A common problem when taking pictures of people outside, especially during the midday hours, is that the overhead sun can create dark shadows under the eyes and chin. You could have your subject turn his or her face to the sun, but that’s usually considered cruel and unusual punishment. So how can you have your subject’s back to the sun and still get a decent exposure of the face? Try turning on your flash to fill in the shadows. This also works well when you are photographing someone with a ball cap or someone who has a bright scene behind them. The fill flash helps lighten the subject so they don’t appear in shadow, while providing a really nice catchlight in the eyes (Figure 6.10).
A catchlight is that little sparkle that adds life to the eyes. When you are photographing a person with a light source in front of them, you will usually get a reflection of that light in the eye, be it your flash, the sun, or something else brightly reflecting in the eye. The light is reflected off the surface of the eyes as bright highlights and serves to bring attention to the eyes.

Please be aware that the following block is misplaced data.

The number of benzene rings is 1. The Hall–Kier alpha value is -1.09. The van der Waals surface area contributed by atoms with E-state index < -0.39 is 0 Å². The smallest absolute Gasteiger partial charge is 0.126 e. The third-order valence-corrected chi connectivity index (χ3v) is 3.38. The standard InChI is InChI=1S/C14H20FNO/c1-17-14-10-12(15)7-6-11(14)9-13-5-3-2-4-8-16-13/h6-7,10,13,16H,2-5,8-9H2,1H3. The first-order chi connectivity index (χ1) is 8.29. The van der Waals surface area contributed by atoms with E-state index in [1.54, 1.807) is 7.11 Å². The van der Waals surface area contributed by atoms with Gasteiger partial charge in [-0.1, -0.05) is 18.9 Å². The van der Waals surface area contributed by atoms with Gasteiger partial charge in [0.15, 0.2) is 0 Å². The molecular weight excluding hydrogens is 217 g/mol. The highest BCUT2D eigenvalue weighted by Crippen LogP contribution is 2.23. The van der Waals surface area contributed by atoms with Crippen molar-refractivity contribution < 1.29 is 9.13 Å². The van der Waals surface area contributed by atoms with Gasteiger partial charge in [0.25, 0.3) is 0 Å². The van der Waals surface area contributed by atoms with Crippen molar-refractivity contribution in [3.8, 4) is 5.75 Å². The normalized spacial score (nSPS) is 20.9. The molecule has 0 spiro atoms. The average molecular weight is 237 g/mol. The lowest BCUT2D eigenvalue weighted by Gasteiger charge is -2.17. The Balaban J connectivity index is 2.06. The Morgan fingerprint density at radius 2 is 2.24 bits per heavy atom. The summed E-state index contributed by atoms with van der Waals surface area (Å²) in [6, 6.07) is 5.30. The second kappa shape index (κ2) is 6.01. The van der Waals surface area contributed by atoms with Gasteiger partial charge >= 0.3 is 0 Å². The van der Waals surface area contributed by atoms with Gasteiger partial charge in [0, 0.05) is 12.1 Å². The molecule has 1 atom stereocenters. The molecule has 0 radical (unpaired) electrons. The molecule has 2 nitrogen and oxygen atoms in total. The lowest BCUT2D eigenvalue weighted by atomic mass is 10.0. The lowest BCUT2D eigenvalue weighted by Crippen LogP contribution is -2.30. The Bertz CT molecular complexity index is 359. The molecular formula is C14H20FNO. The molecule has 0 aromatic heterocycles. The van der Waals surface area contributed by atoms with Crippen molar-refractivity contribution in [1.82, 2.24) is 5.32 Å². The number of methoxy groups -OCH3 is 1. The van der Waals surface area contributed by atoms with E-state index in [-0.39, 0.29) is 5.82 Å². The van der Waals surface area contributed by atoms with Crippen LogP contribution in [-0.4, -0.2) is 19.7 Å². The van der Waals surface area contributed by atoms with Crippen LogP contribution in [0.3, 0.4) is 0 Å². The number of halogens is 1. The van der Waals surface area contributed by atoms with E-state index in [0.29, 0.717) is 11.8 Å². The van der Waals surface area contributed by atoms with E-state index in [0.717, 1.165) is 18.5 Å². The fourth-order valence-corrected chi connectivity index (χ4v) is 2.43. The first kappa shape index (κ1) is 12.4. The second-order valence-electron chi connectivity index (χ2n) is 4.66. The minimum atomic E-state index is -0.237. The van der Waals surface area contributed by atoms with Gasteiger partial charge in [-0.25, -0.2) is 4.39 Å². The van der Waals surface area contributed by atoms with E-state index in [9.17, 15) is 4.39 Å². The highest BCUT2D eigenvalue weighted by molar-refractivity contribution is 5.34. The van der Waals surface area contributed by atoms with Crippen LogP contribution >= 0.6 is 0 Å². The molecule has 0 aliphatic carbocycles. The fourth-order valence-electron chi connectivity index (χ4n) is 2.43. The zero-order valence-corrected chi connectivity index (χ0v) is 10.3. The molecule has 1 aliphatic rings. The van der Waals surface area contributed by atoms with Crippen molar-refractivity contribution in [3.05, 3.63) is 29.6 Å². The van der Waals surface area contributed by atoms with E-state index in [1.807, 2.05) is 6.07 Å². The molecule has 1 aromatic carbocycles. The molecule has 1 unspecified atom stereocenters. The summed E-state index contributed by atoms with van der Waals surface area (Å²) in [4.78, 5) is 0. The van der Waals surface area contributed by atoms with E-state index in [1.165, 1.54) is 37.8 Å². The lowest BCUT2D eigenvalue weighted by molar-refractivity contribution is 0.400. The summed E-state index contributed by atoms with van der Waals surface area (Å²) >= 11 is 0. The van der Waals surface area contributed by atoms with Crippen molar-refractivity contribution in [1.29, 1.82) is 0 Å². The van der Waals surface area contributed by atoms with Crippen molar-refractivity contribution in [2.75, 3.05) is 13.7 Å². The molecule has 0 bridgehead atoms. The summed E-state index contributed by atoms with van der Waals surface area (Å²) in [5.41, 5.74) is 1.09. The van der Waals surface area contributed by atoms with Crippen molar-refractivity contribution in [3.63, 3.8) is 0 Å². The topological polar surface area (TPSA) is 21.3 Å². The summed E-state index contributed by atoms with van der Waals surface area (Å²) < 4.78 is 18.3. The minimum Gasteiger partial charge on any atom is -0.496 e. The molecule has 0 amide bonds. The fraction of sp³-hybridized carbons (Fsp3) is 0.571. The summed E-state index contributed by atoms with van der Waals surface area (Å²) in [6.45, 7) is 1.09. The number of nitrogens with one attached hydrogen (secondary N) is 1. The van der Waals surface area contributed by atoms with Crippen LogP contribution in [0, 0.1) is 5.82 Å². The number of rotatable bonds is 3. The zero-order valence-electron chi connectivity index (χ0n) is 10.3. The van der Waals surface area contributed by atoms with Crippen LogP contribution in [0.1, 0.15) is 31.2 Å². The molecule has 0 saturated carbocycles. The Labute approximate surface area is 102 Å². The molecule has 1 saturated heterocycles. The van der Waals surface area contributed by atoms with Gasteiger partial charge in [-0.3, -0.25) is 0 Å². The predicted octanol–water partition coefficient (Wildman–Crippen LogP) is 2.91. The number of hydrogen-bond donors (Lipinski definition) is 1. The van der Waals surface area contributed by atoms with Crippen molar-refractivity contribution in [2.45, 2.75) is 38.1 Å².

The key to using the flash as a fill is to not use it on full power. If you do, the camera will try to balance the flash with the daylight, and you will get a very flat and featureless face.
Adjusting Fill Flash Power
- Press the Function/Set button.
- Use the Down button to highlight the +/– (Flash) icon (fifth from the top).
- Turn the Control dial (or use the Left or Right button) to select the desired amount of flash compensation.
- Press the Function/Set button again to accept the setting.
One problem that can quickly surface when using the on-camera flash is red-eye.